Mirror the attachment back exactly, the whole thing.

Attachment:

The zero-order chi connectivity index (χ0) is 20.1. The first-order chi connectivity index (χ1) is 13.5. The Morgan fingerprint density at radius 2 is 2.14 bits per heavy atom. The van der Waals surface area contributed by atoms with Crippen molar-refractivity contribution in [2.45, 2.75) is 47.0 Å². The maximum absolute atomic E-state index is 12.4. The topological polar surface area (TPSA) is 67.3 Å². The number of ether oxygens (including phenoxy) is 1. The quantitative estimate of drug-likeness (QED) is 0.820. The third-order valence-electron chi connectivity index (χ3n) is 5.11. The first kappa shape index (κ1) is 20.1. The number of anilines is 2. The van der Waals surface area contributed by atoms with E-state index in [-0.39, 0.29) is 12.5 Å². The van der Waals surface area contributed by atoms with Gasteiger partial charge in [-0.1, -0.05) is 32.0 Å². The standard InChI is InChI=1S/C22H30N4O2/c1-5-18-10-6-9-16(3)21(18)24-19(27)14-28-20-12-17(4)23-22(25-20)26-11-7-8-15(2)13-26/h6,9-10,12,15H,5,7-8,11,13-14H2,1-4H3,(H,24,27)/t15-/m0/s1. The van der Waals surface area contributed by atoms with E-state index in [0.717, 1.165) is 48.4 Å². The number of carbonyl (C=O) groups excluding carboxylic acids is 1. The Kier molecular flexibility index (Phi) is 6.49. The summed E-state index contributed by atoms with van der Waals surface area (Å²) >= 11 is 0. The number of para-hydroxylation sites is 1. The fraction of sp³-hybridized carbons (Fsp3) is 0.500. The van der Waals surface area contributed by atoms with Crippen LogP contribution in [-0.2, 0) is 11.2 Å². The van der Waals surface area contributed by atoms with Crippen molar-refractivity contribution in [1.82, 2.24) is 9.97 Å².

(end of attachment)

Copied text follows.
The zero-order chi connectivity index (χ0) is 20.1. The first-order chi connectivity index (χ1) is 13.5. The Morgan fingerprint density at radius 2 is 2.14 bits per heavy atom. The van der Waals surface area contributed by atoms with Crippen molar-refractivity contribution in [2.45, 2.75) is 47.0 Å². The maximum absolute atomic E-state index is 12.4. The topological polar surface area (TPSA) is 67.3 Å². The number of ether oxygens (including phenoxy) is 1. The quantitative estimate of drug-likeness (QED) is 0.820. The third-order valence-electron chi connectivity index (χ3n) is 5.11. The first kappa shape index (κ1) is 20.1. The number of anilines is 2. The van der Waals surface area contributed by atoms with E-state index in [-0.39, 0.29) is 12.5 Å². The van der Waals surface area contributed by atoms with Gasteiger partial charge in [-0.1, -0.05) is 32.0 Å². The standard InChI is InChI=1S/C22H30N4O2/c1-5-18-10-6-9-16(3)21(18)24-19(27)14-28-20-12-17(4)23-22(25-20)26-11-7-8-15(2)13-26/h6,9-10,12,15H,5,7-8,11,13-14H2,1-4H3,(H,24,27)/t15-/m0/s1. The van der Waals surface area contributed by atoms with E-state index in [0.717, 1.165) is 48.4 Å². The number of carbonyl (C=O) groups excluding carboxylic acids is 1. The Kier molecular flexibility index (Phi) is 6.49. The summed E-state index contributed by atoms with van der Waals surface area (Å²) >= 11 is 0. The number of para-hydroxylation sites is 1. The fraction of sp³-hybridized carbons (Fsp3) is 0.500. The van der Waals surface area contributed by atoms with Crippen LogP contribution in [-0.2, 0) is 11.2 Å². The van der Waals surface area contributed by atoms with Crippen molar-refractivity contribution in [1.82, 2.24) is 9.97 Å².